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In mathematics, the Ornstein isomorphism theorem is a deep result for ergodic theory. It states that if two different Bernoulli schemes have the same Kolmogorov entropy, then they are isomorphic.[1][2] The result, given by Donald Ornstein in 1970, is important because it states that many systems previously believed to be unrelated are in fact isomorphic; these include all finite stationary stochastic processes, subshifts of finite type and Markov shifts, Anosov flows and Sinai's billiards, ergodic automorphisms of the n-torus, and the continued fraction transform


The theorem is actually a collection of related theorems. The first theorem states that if two different Bernoulli shifts have the same Kolmogorov entropy, then they are isomorphic as dynamical systems. The third theorem extends this result to flows: namely, that there exists a flow \( T_t \) such that \( T_1 \) is a Bernoulli shift. The fourth theorem states that, for a given fixed entropy, this flow is unique, up to a constant rescaling of time. The fifth theorem states that there is a single, unique flow (up to a constant rescaling of time) that has infinite entropy. The phrase "up to a constant rescaling of time" means simply that if \(T_t \) and \(S_t \) are two flows with the same entropy, then \( S_t = T_{ct} \) for some constant c.

A corollary of these results is that a Bernoulli shift can be factored arbitrarily: So, for example, given a shift T, there is another shift \( \sqrt{T} \) that is isomorphic to it.

The question of isomorphism dates to von Neumann, who asked if the two Bernoulli schemes BS(1/2, 1/2) and BS(1/3, 1/3, 1/3) were isomorphic or not. In 1959, Ya. Sinai and Kolmogorov replied in the negative, showing that two different schemes cannot be isomorphic if they do not have the same entropy. Specifically, they showed that the entropy of a Bernoulli scheme BS(p1, p2,..., pn) is given by[3][4]

\( H = -\sum_{i=1}^N p_i \log p_i . \)

The Ornstein isomorphism theorem, proved by Donald Ornstein in 1970, states that two Bernoulli schemes with the same entropy are isomorphic. The result is sharp,[5] in that very similar, non-scheme systems do not have this property; specifically, Kolmogorov systems with the same entropy are not isomorphic. Ornstein received the Bôcher prize for this work.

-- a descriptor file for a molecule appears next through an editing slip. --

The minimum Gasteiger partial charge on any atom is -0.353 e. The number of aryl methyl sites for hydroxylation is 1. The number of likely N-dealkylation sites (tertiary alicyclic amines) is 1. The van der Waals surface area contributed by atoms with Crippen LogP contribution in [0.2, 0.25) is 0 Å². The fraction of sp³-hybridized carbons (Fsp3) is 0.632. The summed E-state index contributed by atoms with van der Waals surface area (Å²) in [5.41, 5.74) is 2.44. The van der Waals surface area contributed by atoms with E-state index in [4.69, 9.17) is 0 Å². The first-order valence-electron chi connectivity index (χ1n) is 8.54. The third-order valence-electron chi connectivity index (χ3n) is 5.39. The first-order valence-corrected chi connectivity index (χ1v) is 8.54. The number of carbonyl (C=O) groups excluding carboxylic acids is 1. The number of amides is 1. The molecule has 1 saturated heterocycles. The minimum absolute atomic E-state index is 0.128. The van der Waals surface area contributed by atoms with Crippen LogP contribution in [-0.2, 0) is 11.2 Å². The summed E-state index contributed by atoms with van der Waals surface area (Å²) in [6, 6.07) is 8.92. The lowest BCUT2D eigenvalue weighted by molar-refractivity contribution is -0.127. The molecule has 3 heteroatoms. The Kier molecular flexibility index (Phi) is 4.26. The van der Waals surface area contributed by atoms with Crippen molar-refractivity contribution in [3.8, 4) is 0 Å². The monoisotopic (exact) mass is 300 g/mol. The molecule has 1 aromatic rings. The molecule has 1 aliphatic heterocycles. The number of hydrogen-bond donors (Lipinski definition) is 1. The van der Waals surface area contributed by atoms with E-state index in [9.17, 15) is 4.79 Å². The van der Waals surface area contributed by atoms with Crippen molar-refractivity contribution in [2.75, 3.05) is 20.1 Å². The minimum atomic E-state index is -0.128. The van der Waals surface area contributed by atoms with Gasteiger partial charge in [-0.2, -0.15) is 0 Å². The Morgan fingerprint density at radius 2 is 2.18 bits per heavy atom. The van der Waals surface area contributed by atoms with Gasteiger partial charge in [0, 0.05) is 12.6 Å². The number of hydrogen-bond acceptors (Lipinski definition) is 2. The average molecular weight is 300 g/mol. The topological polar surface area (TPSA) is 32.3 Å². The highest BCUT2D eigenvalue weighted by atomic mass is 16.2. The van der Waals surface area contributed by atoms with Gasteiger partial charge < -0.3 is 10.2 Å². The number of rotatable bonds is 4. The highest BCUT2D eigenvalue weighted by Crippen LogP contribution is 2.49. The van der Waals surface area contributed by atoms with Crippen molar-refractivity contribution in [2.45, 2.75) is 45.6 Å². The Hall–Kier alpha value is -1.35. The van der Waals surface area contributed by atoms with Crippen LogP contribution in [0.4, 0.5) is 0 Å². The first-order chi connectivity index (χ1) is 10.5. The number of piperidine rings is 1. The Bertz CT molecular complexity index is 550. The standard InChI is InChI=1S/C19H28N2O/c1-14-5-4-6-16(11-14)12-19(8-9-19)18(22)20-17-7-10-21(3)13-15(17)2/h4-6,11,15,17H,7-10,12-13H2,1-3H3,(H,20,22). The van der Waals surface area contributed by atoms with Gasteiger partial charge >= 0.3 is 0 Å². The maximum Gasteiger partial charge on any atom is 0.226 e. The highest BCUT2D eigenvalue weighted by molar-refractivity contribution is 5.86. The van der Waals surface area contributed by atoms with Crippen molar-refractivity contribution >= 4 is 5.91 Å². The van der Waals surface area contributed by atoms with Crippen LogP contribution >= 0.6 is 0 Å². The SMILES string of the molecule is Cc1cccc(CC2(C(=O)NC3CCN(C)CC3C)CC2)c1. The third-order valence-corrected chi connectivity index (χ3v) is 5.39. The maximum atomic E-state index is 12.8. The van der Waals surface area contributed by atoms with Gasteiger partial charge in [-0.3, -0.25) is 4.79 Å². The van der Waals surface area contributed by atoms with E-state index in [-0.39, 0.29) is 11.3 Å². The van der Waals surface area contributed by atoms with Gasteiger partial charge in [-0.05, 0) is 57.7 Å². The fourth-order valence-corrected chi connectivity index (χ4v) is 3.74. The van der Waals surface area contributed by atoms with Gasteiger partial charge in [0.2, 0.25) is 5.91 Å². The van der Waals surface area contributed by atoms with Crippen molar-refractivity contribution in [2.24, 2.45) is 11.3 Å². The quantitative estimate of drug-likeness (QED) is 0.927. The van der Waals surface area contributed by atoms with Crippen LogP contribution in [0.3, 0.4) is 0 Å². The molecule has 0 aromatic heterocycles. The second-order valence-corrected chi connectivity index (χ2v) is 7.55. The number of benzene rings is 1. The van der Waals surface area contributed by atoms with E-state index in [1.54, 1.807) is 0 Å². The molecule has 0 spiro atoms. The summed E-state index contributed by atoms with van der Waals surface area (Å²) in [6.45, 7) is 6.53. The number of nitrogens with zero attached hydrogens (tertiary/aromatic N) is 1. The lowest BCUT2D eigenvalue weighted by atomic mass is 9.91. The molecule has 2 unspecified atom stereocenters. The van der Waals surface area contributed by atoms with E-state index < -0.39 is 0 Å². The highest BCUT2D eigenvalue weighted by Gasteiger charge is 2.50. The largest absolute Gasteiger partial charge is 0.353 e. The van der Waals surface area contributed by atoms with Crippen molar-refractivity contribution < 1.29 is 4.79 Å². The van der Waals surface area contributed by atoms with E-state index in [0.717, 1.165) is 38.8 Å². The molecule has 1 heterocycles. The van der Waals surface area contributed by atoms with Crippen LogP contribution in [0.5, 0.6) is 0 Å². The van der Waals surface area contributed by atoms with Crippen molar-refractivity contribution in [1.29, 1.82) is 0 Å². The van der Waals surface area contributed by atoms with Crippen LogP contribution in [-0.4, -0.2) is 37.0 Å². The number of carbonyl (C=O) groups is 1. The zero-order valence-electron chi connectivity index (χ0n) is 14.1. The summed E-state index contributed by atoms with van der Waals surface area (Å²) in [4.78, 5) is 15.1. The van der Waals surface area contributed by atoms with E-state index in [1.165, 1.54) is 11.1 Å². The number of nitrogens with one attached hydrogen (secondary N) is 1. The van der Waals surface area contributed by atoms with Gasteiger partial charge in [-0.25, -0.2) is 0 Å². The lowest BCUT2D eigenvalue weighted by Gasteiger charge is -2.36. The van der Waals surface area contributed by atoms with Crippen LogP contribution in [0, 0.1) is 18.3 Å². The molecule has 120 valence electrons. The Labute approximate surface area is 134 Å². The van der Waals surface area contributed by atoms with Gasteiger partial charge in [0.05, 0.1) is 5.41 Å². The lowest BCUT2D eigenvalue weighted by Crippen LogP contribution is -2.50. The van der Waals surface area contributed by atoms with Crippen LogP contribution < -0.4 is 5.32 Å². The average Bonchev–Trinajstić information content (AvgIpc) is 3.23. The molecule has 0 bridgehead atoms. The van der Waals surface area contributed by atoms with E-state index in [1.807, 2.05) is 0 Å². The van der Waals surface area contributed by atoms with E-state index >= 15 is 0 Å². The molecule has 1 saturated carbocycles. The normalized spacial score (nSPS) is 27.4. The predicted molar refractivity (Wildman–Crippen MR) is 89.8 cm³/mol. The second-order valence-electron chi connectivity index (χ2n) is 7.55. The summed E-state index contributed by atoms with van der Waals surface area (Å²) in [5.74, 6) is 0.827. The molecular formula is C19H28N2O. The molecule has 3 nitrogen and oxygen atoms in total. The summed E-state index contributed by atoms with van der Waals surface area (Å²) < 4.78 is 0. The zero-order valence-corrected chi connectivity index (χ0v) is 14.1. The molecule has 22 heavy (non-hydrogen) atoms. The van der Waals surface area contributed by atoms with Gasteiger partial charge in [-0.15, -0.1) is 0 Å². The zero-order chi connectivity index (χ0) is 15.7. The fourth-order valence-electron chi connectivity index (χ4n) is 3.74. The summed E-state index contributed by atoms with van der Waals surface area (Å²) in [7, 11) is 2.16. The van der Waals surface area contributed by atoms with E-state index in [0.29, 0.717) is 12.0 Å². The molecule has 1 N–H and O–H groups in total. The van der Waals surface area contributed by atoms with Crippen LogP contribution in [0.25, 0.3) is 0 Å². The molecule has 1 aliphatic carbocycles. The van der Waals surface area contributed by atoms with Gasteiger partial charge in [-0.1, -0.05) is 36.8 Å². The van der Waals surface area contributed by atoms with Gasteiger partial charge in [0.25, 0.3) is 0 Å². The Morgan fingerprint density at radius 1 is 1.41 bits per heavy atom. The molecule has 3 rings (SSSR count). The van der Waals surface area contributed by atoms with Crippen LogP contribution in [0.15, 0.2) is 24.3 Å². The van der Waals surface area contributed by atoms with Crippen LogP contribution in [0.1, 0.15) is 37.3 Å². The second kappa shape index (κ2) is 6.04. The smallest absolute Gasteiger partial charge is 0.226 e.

A simplified proof of the isomorphism theorem was given by Michael S. Keane and M. Smorodinsky in 1979.[6][7] However, the original proof remains more powerful, as it provides a simple criterion that can be applied to determine if two different systems are isomorphic or not.


Donald Ornstein, "Bernoulli shifts with the same entropy are isomorphic", Advances in Math. 4 (1970), pp. 337–352
Donald Ornstein, "Ergodic Theory, Randomness and Dynamical Systems" (1974) Yale University Press, ISBN 0-300-01745-6
Ya.G. Sinai, (1959) "On the Notion of Entropy of a Dynamical System", Doklady of Russian Academy of Sciences 124, pp. 768–771.
Ya. G. Sinai, (2007) "Metric Entropy of Dynamical System"
Christopher Hoffman, "A K counterexample machine", Trans. Amer. Math. Soc. 351 (1999), pp 4263–4280
M. Keane and M. Smorodinsky, "The finitary isomorphism theorem for Markov shifts",Bull. Amer. Math. Soc. 1 (1979), pp. 436–438

M. Keane and M. Smorodinsky, "Bernoulli schemes of the same entropy are finitarily isomorphic". Annals of Mathematics (2) 109 (1979), pp 397–406.

Further reading

Steven Kalikow, Randall McCutcheon (2010) Outline of Ergodic Theory, Cambridge University Press
D. Ornstein (2001), "Ornstein isomorphism theorem", in Hazewinkel, Michiel, Encyclopedia of Mathematics, Springer, ISBN 978-1-55608-010-4
Donald Ornstein (2008), "Ornstein theory" Scholarpedia, 3(3):3957.

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